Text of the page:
Project Vishwaas: Delivers a Breath of Hope to Two-Year Old Aditya
Pushpa Devi, from Uttar Pradesh’s Bahraich district, dotes on her four children. Her family means everything to her. Jokhan Maurya, her husband, earns his living by doing labour work. Apart from his children and wife, his brother and father also depend on his meagre income. Pushpa’s strong superstitious beliefs have come in the way of her children’s health. She easily falls prey to charlatans and indulges in superstitious practices to treat any ailment. There have been instances where she has turned to exorcism rituals. As a result, her children have been deprived of proper health services and government schemes.
On March 16, 2021, a team from Save the Children had visited Pushpa’s house. They found her two-year-old son Aditya showing respiratory distress. They immediately advised Pushpa to rush him to the nearest health centre as they feared Aditya might be suffering from pneumonia. Pushpa was very reluctant to seek medical treatment and told the team that she would rub hot oil on Aditya’s chest and which would help him recover quickly. Pushpa was unaware that pneumonia is the single largest infectious cause of death in children worldwide, with India accounting for 20% of those deaths.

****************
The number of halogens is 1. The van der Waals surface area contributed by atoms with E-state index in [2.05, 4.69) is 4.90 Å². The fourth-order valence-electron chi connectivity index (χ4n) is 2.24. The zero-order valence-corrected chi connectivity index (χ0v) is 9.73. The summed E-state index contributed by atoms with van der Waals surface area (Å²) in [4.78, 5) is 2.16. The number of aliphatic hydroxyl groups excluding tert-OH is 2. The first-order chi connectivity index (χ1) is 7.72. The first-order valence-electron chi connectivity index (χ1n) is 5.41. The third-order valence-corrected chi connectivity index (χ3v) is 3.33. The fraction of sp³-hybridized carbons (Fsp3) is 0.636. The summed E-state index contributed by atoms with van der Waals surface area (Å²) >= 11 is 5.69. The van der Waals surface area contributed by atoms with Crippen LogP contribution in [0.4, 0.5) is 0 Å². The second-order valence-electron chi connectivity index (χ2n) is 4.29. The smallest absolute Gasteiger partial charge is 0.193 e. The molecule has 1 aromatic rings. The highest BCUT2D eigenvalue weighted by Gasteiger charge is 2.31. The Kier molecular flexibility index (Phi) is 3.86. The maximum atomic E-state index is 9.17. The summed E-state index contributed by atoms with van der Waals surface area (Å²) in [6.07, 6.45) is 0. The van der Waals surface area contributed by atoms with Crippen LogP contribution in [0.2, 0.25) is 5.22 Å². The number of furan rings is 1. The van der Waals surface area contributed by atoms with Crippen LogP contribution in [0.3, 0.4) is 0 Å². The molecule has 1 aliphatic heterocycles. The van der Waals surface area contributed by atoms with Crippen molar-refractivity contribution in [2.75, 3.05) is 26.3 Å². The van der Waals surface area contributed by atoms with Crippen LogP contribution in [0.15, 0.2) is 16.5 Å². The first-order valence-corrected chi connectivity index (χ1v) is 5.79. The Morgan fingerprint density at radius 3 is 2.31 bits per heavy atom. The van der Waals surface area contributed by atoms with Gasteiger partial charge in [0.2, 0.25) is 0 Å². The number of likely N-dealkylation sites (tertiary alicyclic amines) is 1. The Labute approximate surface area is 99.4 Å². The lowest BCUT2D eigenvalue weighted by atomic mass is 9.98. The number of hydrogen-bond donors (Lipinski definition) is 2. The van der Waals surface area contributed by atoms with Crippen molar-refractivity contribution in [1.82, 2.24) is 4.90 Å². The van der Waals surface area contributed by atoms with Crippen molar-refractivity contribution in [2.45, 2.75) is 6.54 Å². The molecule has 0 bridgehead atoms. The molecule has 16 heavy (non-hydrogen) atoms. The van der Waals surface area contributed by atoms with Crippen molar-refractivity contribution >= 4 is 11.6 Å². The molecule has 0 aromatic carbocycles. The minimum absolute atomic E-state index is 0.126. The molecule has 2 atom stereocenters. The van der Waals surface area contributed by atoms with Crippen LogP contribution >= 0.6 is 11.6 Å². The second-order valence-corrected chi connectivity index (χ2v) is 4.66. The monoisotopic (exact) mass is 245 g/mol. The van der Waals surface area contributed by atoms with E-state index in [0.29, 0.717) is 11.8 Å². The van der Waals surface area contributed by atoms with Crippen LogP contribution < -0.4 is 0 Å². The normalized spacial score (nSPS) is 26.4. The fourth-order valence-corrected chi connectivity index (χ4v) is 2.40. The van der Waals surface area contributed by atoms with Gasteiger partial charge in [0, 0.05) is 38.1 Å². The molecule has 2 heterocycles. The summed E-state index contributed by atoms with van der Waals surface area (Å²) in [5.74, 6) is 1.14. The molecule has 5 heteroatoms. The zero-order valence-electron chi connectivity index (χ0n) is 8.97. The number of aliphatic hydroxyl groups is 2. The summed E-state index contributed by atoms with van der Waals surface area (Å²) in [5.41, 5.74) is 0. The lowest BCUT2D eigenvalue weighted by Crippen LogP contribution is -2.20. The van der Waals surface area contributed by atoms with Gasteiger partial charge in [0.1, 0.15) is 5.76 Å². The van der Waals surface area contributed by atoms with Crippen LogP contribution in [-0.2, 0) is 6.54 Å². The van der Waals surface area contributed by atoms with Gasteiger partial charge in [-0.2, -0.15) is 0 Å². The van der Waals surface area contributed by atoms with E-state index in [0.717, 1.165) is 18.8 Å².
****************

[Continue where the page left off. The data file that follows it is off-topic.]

According to the World Health Organization, in 2019, 740180 children under the age of five died from pneumonia, 14% of all deaths of children under five years old.
To reduce mortality due to pneumonia specific in under-five children, Save the Children launched Project Vishwaas in Bahraich district. Through Social Behaviour Communication tools developed under the project, Pushpa was made aware of the signs and symptoms of pneumonia. She was also educated on preventive measures and treatment. With this information, Pushpa made sure her son got proper treatment. Today, Aditya is a happy and healthy child.
‘Project Vishwaas (Breath of Hope)’ was launched to bring high-quality pneumonia care to approximately 90,000 under-five children across 45 urban wards in Rajasthan and two rural blocks in Uttar Pradesh, the five states with the highest burden of pneumonia in India. The program focussed on social behaviour change among the community and addressed the infrastructural and resource gaps in local health centres in the two states.